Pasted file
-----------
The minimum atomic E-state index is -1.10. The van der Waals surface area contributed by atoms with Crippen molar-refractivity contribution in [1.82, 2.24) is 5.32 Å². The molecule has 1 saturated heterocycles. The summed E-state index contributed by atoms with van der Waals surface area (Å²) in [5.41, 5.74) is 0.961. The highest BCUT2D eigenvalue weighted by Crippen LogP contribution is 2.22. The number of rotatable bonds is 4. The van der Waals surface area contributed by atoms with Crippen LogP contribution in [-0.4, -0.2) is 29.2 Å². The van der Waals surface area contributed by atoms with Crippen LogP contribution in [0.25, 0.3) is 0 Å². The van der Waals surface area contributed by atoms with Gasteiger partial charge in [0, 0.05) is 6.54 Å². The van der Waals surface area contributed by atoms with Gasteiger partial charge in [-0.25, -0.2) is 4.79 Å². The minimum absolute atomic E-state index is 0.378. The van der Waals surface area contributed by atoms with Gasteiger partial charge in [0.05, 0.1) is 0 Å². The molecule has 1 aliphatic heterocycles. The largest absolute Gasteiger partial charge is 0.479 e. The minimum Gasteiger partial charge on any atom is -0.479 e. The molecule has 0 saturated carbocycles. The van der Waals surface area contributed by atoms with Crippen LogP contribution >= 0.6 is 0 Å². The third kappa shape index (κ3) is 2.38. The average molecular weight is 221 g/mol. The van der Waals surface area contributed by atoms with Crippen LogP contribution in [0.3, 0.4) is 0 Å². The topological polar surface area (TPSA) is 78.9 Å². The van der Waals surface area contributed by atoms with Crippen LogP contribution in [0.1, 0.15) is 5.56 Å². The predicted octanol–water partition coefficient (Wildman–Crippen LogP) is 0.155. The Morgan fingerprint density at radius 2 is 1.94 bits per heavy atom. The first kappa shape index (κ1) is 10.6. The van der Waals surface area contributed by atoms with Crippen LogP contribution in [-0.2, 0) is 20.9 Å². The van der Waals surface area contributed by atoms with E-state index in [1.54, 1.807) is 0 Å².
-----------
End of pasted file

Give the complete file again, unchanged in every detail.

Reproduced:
The minimum atomic E-state index is -1.10. The van der Waals surface area contributed by atoms with Crippen molar-refractivity contribution in [1.82, 2.24) is 5.32 Å². The molecule has 1 saturated heterocycles. The summed E-state index contributed by atoms with van der Waals surface area (Å²) in [5.41, 5.74) is 0.961. The highest BCUT2D eigenvalue weighted by Crippen LogP contribution is 2.22. The number of rotatable bonds is 4. The van der Waals surface area contributed by atoms with Crippen LogP contribution in [-0.4, -0.2) is 29.2 Å². The van der Waals surface area contributed by atoms with Crippen LogP contribution in [0.25, 0.3) is 0 Å². The van der Waals surface area contributed by atoms with Gasteiger partial charge in [0, 0.05) is 6.54 Å². The van der Waals surface area contributed by atoms with Gasteiger partial charge in [-0.25, -0.2) is 4.79 Å². The minimum absolute atomic E-state index is 0.378. The van der Waals surface area contributed by atoms with Gasteiger partial charge in [0.05, 0.1) is 0 Å². The molecule has 1 aliphatic heterocycles. The largest absolute Gasteiger partial charge is 0.479 e. The minimum Gasteiger partial charge on any atom is -0.479 e. The molecule has 0 saturated carbocycles. The van der Waals surface area contributed by atoms with Crippen LogP contribution >= 0.6 is 0 Å². The third kappa shape index (κ3) is 2.38. The average molecular weight is 221 g/mol. The van der Waals surface area contributed by atoms with Crippen LogP contribution in [0.3, 0.4) is 0 Å². The topological polar surface area (TPSA) is 78.9 Å². The van der Waals surface area contributed by atoms with Crippen LogP contribution in [0.1, 0.15) is 5.56 Å². The predicted octanol–water partition coefficient (Wildman–Crippen LogP) is 0.155. The Morgan fingerprint density at radius 2 is 1.94 bits per heavy atom. The first kappa shape index (κ1) is 10.6. The van der Waals surface area contributed by atoms with Crippen LogP contribution in [-0.2, 0) is 20.9 Å². The van der Waals surface area contributed by atoms with E-state index in [1.54, 1.807) is 0 Å².